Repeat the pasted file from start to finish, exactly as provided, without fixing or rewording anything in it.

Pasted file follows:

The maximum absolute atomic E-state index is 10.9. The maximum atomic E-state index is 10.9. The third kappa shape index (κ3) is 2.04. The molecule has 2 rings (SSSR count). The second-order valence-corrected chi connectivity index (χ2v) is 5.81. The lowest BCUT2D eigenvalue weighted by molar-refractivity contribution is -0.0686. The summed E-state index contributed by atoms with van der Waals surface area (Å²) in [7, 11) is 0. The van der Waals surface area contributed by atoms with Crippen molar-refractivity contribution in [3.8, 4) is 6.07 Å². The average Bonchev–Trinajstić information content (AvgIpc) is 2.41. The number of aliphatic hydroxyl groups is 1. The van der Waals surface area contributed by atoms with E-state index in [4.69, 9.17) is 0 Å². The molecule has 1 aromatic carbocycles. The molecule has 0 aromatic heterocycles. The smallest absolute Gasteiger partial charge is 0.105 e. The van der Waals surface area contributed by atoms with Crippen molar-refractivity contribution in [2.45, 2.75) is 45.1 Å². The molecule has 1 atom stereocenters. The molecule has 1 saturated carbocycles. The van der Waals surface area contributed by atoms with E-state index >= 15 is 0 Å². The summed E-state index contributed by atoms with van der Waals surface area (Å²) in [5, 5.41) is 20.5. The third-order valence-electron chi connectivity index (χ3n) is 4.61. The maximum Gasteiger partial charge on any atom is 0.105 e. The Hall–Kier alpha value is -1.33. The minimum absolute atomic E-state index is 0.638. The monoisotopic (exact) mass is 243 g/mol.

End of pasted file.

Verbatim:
The maximum absolute atomic E-state index is 10.9. The maximum atomic E-state index is 10.9. The third kappa shape index (κ3) is 2.04. The molecule has 2 rings (SSSR count). The second-order valence-corrected chi connectivity index (χ2v) is 5.81. The lowest BCUT2D eigenvalue weighted by molar-refractivity contribution is -0.0686. The summed E-state index contributed by atoms with van der Waals surface area (Å²) in [7, 11) is 0. The van der Waals surface area contributed by atoms with Crippen molar-refractivity contribution in [3.8, 4) is 6.07 Å². The average Bonchev–Trinajstić information content (AvgIpc) is 2.41. The number of aliphatic hydroxyl groups is 1. The van der Waals surface area contributed by atoms with E-state index in [4.69, 9.17) is 0 Å². The molecule has 1 aromatic carbocycles. The molecule has 0 aromatic heterocycles. The smallest absolute Gasteiger partial charge is 0.105 e. The van der Waals surface area contributed by atoms with Crippen molar-refractivity contribution in [2.45, 2.75) is 45.1 Å². The molecule has 1 atom stereocenters. The molecule has 1 saturated carbocycles. The van der Waals surface area contributed by atoms with E-state index >= 15 is 0 Å². The summed E-state index contributed by atoms with van der Waals surface area (Å²) in [5, 5.41) is 20.5. The third-order valence-electron chi connectivity index (χ3n) is 4.61. The maximum Gasteiger partial charge on any atom is 0.105 e. The Hall–Kier alpha value is -1.33. The minimum absolute atomic E-state index is 0.638. The monoisotopic (exact) mass is 243 g/mol.